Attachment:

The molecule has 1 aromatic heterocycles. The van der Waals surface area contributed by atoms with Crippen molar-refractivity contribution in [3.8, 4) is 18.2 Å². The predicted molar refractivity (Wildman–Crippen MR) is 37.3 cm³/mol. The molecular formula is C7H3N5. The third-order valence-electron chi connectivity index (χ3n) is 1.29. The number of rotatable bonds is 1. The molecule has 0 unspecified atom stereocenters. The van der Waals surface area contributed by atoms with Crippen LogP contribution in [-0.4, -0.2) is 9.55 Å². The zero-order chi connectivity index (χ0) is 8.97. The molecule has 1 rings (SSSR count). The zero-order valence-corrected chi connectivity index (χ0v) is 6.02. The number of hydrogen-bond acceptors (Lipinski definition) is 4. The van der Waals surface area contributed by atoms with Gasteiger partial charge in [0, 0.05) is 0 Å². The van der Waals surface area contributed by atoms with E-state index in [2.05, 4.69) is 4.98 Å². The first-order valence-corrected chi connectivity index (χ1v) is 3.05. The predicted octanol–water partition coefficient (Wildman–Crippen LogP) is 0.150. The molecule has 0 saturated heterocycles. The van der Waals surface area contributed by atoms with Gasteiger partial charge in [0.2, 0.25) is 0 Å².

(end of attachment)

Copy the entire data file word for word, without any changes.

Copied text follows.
The molecule has 1 aromatic heterocycles. The van der Waals surface area contributed by atoms with Crippen molar-refractivity contribution in [3.8, 4) is 18.2 Å². The predicted molar refractivity (Wildman–Crippen MR) is 37.3 cm³/mol. The molecular formula is C7H3N5. The third-order valence-electron chi connectivity index (χ3n) is 1.29. The number of rotatable bonds is 1. The molecule has 0 unspecified atom stereocenters. The van der Waals surface area contributed by atoms with Crippen LogP contribution in [-0.4, -0.2) is 9.55 Å². The zero-order chi connectivity index (χ0) is 8.97. The molecule has 1 rings (SSSR count). The zero-order valence-corrected chi connectivity index (χ0v) is 6.02. The number of hydrogen-bond acceptors (Lipinski definition) is 4. The van der Waals surface area contributed by atoms with Gasteiger partial charge in [0, 0.05) is 0 Å². The van der Waals surface area contributed by atoms with E-state index in [2.05, 4.69) is 4.98 Å². The first-order valence-corrected chi connectivity index (χ1v) is 3.05. The predicted octanol–water partition coefficient (Wildman–Crippen LogP) is 0.150. The molecule has 0 saturated heterocycles. The van der Waals surface area contributed by atoms with Gasteiger partial charge in [0.2, 0.25) is 0 Å².